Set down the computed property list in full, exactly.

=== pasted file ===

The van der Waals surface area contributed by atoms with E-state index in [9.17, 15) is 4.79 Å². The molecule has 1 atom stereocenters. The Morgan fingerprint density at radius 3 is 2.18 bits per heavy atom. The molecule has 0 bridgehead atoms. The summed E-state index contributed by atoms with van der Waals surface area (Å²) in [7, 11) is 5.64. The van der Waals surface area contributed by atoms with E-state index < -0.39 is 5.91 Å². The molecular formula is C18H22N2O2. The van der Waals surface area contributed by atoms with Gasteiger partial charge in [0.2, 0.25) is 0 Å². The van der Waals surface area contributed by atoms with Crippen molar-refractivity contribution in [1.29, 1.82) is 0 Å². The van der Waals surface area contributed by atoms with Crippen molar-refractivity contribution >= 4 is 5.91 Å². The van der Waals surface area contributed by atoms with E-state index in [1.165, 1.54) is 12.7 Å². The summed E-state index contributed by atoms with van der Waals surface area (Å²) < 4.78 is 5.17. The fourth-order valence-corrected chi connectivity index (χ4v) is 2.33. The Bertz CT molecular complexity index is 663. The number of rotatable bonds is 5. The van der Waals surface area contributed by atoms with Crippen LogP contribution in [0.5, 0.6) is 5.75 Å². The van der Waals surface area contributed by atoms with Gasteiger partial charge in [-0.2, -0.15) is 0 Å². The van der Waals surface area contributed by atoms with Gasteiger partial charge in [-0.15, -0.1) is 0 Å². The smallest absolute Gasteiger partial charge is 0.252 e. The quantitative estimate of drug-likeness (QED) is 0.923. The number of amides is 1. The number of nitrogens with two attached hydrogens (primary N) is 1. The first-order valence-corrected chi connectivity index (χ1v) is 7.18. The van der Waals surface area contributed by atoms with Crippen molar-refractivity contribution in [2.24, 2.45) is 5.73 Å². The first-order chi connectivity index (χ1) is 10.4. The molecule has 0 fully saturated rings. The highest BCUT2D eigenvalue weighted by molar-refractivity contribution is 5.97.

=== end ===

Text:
The van der Waals surface area contributed by atoms with E-state index in [9.17, 15) is 4.79 Å². The molecule has 1 atom stereocenters. The Morgan fingerprint density at radius 3 is 2.18 bits per heavy atom. The molecule has 0 bridgehead atoms. The summed E-state index contributed by atoms with van der Waals surface area (Å²) in [7, 11) is 5.64. The van der Waals surface area contributed by atoms with E-state index < -0.39 is 5.91 Å². The molecular formula is C18H22N2O2. The van der Waals surface area contributed by atoms with Gasteiger partial charge in [0.2, 0.25) is 0 Å². The van der Waals surface area contributed by atoms with Crippen molar-refractivity contribution in [1.29, 1.82) is 0 Å². The van der Waals surface area contributed by atoms with Crippen molar-refractivity contribution >= 4 is 5.91 Å². The van der Waals surface area contributed by atoms with E-state index in [1.165, 1.54) is 12.7 Å². The summed E-state index contributed by atoms with van der Waals surface area (Å²) < 4.78 is 5.17. The fourth-order valence-corrected chi connectivity index (χ4v) is 2.33. The Bertz CT molecular complexity index is 663. The number of rotatable bonds is 5. The van der Waals surface area contributed by atoms with Crippen LogP contribution in [0.5, 0.6) is 5.75 Å². The van der Waals surface area contributed by atoms with Gasteiger partial charge in [-0.2, -0.15) is 0 Å². The van der Waals surface area contributed by atoms with Gasteiger partial charge in [-0.15, -0.1) is 0 Å². The smallest absolute Gasteiger partial charge is 0.252 e. The quantitative estimate of drug-likeness (QED) is 0.923. The number of amides is 1. The number of nitrogens with two attached hydrogens (primary N) is 1. The first-order valence-corrected chi connectivity index (χ1v) is 7.18. The van der Waals surface area contributed by atoms with Crippen molar-refractivity contribution in [2.24, 2.45) is 5.73 Å². The first-order chi connectivity index (χ1) is 10.4. The molecule has 0 fully saturated rings. The highest BCUT2D eigenvalue weighted by molar-refractivity contribution is 5.97.